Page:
Ulcerative colitisBMJ 2012; 344 doi: https://doi.org/10.1136/bmj.e2947 (Published 10 May 2012) Cite this as: BMJ 2012;344:e2947
- , patient1,
- Sean Kelly, consultant gastroenterologist2
- 2York Teaching Hospital NHS Foundation Trust, The York Hospital, York YO31 8HE, UK
- Correspondence to: S Kelly York
- Accepted 25 November 2011
I remember being mortified at the thought of seeing a doctor about a prolapsed haemorrhoid at the age of 23. My journey had started in the summer of 2007, in central Asia, while I was on a university work experience programme. For over a month I suffered from constant diarrhoea. Everyone around me explained that this was a normal part of travelling and that I should try and see the funny side. However, I found the symptoms intolerable. On my return to the UK a month later, my general practitioner sent a sample for microbiology, which came back positive. I was prescribed a single dose of antibiotic and the diarrhoea improved.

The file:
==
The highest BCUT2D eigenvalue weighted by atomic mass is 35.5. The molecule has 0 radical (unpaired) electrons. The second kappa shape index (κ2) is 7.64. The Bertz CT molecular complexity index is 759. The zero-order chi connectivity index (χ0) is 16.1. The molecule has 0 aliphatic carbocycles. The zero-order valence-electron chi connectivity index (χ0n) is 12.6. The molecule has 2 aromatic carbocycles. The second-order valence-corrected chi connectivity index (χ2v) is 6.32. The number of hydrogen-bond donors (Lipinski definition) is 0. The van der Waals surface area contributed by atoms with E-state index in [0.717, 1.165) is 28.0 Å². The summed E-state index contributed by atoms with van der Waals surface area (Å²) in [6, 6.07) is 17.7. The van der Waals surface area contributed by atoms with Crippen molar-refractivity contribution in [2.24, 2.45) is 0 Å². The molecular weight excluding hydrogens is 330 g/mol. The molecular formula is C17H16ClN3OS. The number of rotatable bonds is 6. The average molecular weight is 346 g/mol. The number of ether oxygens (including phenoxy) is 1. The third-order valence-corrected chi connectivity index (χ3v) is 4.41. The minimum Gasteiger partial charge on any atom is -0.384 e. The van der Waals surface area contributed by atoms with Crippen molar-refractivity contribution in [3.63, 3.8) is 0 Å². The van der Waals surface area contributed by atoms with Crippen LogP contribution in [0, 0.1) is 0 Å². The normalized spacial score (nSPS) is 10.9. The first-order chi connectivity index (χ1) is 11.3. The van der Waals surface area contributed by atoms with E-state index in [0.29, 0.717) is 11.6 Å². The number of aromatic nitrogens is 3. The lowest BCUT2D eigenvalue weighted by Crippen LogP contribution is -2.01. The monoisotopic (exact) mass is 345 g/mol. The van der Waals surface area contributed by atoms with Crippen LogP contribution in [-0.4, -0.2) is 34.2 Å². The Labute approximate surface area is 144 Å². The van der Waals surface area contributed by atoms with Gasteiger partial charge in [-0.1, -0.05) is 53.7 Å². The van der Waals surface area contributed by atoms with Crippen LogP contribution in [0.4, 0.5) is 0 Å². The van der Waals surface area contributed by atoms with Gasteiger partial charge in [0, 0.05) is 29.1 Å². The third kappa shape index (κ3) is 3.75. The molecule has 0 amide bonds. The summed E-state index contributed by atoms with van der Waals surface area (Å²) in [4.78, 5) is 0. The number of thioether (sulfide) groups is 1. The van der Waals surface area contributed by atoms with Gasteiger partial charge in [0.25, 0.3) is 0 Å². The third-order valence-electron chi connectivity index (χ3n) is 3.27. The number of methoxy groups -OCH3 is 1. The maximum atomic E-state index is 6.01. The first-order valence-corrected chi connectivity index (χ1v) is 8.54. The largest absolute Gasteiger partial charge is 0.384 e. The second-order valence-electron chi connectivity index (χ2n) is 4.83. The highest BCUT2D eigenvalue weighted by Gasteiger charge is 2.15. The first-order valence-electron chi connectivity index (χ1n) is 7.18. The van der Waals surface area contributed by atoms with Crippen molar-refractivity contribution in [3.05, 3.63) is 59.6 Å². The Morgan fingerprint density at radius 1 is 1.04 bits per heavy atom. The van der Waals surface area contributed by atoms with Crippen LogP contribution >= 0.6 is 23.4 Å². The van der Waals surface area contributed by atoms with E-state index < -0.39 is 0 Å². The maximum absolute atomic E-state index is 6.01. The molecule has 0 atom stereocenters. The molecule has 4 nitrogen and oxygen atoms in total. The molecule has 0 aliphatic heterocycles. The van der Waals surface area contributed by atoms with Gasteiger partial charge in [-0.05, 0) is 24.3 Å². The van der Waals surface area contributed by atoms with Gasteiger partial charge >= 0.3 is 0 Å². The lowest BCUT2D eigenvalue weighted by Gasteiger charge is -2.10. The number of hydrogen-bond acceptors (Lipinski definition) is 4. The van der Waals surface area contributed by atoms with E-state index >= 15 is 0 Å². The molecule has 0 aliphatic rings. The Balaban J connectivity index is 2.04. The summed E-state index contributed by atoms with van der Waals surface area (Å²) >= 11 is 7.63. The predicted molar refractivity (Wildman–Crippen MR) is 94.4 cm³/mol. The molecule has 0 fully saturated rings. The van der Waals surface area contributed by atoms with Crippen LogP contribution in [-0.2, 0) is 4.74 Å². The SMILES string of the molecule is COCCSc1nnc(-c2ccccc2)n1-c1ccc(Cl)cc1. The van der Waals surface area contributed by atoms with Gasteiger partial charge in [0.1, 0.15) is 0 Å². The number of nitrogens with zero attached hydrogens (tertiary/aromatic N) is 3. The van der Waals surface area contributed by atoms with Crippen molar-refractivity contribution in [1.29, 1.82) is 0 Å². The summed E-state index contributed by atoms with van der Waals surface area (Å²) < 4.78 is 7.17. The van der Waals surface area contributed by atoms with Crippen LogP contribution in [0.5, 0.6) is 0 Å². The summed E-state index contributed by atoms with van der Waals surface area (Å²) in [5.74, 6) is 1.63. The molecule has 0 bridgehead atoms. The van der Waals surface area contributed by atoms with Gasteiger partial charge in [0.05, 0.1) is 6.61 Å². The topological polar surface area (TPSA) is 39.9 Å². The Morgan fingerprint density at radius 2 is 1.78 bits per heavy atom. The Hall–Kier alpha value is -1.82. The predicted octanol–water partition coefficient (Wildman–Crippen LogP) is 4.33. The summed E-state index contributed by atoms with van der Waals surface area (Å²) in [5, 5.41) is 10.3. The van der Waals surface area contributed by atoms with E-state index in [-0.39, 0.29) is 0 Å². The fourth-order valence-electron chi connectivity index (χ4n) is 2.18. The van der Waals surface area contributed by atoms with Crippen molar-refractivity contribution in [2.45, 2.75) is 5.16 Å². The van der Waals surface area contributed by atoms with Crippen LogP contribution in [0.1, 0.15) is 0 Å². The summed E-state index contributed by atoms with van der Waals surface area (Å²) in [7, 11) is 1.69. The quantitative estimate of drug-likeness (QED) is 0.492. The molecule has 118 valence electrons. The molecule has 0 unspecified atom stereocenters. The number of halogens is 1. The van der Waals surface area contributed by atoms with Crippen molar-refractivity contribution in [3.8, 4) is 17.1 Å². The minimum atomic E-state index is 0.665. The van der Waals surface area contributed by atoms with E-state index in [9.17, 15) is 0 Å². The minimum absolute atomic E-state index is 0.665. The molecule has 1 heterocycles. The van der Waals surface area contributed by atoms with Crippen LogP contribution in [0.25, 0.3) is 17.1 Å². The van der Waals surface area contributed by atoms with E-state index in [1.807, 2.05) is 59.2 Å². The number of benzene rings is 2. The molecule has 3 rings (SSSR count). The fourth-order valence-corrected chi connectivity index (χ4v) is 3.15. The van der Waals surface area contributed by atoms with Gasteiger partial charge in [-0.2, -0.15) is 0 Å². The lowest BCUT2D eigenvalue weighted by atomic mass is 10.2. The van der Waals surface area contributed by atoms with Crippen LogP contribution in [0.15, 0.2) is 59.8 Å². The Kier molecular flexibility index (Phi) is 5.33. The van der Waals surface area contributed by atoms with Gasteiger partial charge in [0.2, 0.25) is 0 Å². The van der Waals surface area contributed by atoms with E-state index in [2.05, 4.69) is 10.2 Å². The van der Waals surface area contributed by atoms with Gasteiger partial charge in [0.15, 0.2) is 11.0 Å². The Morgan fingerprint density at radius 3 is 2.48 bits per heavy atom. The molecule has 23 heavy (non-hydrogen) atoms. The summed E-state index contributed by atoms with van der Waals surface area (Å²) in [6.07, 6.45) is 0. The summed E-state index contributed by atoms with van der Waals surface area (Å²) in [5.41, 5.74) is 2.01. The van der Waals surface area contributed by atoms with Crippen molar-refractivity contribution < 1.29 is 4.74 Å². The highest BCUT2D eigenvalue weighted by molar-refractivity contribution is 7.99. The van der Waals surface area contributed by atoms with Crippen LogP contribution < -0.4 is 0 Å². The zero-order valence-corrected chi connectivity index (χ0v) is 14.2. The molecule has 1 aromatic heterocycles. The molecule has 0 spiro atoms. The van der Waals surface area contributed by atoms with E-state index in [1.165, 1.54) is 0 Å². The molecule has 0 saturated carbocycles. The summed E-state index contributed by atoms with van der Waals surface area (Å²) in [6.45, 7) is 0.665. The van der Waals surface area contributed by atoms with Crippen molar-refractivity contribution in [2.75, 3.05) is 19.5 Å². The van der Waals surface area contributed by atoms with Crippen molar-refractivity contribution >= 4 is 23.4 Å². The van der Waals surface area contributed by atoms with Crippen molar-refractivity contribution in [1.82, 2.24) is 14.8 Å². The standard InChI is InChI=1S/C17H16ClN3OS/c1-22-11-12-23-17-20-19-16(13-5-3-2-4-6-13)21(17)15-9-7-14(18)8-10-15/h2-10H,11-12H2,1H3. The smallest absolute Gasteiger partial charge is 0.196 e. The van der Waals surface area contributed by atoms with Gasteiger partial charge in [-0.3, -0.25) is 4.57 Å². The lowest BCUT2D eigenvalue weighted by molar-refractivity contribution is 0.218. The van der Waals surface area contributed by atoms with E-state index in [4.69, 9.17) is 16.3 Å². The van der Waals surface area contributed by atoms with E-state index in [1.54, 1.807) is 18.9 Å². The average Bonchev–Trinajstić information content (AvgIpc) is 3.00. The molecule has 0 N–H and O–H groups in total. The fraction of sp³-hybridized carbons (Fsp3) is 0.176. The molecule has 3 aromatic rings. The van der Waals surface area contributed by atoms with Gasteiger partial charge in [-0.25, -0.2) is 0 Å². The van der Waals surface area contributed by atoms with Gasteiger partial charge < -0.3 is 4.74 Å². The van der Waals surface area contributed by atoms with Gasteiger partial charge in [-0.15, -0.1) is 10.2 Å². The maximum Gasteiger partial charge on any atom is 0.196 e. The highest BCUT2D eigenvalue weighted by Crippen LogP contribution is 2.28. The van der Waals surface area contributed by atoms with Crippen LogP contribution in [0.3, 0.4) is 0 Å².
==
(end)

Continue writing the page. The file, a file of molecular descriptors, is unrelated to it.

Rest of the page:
However, over the following year (my final year of undergraduate studies) I was never quite right. But I took too long to back to a doctor about my bowel problems. By the time I went to my GP in February 2009, during my MSc course, I had been passing blood and mucus for about three months. My delay in seeking further medical help was caused by the gradual and intermittent onset of the symptoms and, of course, by my own embarrassment.
When I went to see my new GP she sent me for blood tests, which showed raised inflammatory markers, and referred me for a flexible sigmoidoscopy. I had gradually become more and more exhausted and everyday activities were requiring increasing amounts of stamina. During my first degree I had been a keen member of the hill walking club and had walked 10 Munros in a weekend; now a walk to the supermarket was a struggle. I …